For VANCOUVER,   VICTORIA   and   SEATTLE
S.S. "Prince���� May"  leaver, Prince Rupert  every SUNDAY,  at 6 p.m.
S.S "Princess Alice" or "Princess Sophia" leaves Prince Rupert
Sept. 15th, 22nd, 29th: Oct. 6th, 13th, 20th, 27th; Nov. 3.
USSf-Above sailings are subject to change or cancellation without notice.
I. I. Peters, General Agent, 3rd Ave. & ith St., Prince Rupert, B.C.
^ -   -J
Express, General Drayage and Freighting
I LIVERY and STAGES Z ^WSS&SWi
night.     Our stages meet all trains at South Hazelton or New Hazelton.
BEST DRY BIRCH, $6.50 A CORD
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RAILWAY and STEAMSHIP LINES.
Prince Rupert Exhibition
September 19, 20, 21
ONE   WAY   FIRST  CLASS   FAKE   FOR
RIP from stations west of Prince George.    Tick-
Septemlier 17th to 21st, inclusive.    Return limit
itier 24th.
mers sailing between Skagway, Juneau, Wrangell, Ketchikan,
rince Rupert, Swanson Bay, Ocean Falls, Vancouver,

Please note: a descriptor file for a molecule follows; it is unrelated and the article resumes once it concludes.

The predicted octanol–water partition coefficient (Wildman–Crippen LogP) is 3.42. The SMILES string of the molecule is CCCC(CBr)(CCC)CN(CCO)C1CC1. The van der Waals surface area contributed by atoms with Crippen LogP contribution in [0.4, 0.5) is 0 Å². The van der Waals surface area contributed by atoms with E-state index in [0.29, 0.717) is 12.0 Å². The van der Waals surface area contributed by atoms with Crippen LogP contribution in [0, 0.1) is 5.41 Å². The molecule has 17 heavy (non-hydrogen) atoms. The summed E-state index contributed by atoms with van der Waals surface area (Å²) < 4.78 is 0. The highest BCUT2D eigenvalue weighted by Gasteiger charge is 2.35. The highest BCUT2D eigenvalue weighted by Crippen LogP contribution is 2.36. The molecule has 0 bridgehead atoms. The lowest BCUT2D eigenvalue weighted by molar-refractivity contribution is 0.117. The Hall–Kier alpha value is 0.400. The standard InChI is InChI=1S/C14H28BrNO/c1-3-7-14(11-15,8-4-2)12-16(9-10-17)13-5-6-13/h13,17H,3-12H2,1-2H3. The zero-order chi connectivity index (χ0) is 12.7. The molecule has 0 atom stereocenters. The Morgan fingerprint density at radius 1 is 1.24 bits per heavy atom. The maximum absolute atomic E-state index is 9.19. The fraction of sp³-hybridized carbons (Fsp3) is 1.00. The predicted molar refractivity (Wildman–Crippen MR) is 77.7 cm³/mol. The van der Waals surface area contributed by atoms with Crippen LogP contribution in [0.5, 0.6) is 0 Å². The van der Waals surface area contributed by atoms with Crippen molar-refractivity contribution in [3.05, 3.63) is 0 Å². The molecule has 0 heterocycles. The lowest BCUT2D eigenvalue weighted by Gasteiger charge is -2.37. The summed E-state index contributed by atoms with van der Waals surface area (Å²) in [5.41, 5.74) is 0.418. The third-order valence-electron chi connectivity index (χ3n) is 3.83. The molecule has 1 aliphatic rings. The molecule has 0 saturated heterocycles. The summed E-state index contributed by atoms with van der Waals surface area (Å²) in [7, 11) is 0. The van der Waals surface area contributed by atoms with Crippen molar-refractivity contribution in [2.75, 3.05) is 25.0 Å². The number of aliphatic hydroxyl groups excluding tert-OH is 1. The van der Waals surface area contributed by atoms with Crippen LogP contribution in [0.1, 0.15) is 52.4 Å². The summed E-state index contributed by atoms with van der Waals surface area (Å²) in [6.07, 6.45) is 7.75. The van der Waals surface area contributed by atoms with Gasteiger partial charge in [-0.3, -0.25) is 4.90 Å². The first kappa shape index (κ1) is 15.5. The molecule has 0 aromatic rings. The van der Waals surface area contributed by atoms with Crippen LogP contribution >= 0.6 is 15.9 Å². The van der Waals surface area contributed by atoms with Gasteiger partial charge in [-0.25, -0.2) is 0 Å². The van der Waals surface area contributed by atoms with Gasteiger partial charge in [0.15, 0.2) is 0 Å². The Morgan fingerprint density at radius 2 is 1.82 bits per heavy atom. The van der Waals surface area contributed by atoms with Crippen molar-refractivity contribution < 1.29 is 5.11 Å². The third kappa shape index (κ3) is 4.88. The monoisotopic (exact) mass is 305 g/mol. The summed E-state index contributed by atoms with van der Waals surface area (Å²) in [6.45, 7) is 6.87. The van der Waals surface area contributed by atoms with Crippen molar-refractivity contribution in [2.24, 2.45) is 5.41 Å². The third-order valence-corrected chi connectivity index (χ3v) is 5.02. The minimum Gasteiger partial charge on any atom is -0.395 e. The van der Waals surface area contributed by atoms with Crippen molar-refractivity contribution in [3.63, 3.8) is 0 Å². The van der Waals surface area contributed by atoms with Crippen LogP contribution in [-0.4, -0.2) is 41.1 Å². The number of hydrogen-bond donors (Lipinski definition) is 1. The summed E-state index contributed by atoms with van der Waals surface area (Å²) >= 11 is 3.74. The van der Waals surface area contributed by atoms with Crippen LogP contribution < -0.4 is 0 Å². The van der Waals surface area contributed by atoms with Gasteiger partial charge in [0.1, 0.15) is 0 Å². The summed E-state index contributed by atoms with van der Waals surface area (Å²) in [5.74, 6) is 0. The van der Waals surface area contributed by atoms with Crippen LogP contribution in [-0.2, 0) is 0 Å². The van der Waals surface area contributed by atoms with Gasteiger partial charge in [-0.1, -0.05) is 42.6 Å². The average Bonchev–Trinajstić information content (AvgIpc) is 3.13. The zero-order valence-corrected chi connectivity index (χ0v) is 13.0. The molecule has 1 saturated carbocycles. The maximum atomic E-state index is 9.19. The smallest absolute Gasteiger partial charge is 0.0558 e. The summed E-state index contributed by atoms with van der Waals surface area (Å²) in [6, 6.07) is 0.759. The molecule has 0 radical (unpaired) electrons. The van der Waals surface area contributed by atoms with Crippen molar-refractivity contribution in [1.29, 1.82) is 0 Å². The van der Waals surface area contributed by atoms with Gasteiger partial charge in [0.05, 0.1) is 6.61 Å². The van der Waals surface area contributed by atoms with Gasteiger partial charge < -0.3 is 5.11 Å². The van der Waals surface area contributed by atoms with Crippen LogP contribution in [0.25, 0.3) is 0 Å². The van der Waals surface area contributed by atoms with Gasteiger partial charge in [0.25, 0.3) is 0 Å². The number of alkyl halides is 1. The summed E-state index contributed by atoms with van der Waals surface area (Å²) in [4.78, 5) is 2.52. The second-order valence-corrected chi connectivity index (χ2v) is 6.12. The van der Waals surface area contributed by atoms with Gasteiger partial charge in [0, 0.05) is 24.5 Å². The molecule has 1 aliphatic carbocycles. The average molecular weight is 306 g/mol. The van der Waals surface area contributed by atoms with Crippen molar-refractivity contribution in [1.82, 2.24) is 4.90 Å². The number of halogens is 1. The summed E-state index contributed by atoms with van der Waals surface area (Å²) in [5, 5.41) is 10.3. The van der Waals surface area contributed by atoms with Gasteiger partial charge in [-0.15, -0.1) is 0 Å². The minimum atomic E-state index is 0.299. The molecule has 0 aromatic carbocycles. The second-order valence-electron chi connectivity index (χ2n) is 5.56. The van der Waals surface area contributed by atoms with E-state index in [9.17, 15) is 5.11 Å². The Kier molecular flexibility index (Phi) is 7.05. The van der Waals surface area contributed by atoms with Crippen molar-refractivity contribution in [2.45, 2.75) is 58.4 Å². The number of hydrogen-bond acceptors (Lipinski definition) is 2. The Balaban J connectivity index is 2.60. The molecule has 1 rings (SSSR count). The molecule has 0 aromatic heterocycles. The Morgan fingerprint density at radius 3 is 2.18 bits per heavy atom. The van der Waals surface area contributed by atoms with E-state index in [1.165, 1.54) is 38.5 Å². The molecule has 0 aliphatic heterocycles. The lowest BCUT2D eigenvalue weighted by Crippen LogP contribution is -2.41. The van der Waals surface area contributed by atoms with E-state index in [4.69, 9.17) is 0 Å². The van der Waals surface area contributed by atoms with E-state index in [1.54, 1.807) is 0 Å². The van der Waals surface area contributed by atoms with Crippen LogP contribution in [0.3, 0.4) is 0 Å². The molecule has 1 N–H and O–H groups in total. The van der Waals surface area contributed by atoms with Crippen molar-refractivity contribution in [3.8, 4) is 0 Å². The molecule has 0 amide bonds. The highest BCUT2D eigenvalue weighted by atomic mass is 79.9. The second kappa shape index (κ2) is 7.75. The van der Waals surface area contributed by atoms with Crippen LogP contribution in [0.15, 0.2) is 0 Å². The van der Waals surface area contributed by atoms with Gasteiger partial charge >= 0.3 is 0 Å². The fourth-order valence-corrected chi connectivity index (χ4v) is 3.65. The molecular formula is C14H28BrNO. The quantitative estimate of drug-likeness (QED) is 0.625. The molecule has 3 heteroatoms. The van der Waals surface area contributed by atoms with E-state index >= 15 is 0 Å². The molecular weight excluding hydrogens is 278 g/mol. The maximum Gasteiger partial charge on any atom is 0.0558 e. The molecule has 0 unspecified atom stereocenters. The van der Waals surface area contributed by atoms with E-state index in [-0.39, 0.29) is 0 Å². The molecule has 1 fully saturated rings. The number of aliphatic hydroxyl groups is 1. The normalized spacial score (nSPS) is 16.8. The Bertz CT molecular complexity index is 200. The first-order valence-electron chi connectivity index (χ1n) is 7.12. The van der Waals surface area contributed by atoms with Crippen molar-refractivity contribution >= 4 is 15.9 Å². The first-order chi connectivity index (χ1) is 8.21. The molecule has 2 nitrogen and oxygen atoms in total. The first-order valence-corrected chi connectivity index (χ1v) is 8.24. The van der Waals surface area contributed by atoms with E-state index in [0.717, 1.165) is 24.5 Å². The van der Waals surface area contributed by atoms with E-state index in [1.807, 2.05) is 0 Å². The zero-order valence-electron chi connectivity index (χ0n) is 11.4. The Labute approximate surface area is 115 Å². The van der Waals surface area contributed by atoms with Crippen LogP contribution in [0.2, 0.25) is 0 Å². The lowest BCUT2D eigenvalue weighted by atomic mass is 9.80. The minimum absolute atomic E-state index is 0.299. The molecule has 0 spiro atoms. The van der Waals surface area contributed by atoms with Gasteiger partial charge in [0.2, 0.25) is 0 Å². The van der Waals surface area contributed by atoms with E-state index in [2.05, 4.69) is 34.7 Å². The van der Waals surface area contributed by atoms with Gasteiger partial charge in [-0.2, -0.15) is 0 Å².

Seattle.
upert for Vancouver, Victoria, Seattle,S A.M. Saturdays
i. (Saturday boat calls at Ocean Palls and Monday boat
mson Hay.) For Anyox at 12 noon Fridays. For Ketchikan,
��u, Skagway, 12 noon Wednesdays. Fortnightly sailings
inrlotte Island points.
irmatlon apply to any Grand Trunk Pacific Agent.or to
l,Asst (tan. Frtlght nnd Putencer Agent,Prince Rupert, B.C.
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OR ANY MONEY ORDER POST OFFICE
Jl*l. 9,  1917
FlNANO*    Department
Ottawa THE OMINECA MINER, SATURDAY, SEPTEMBER 15, 1917
THE MINER WAR BULLETINS
MONDAY, SEPT. 10
Paris: French forces have
resumed the offensive in the
Verdun sector on a front of 20
miles.
Stockholm: It is reported that
German naval forces of considerable strength have been observed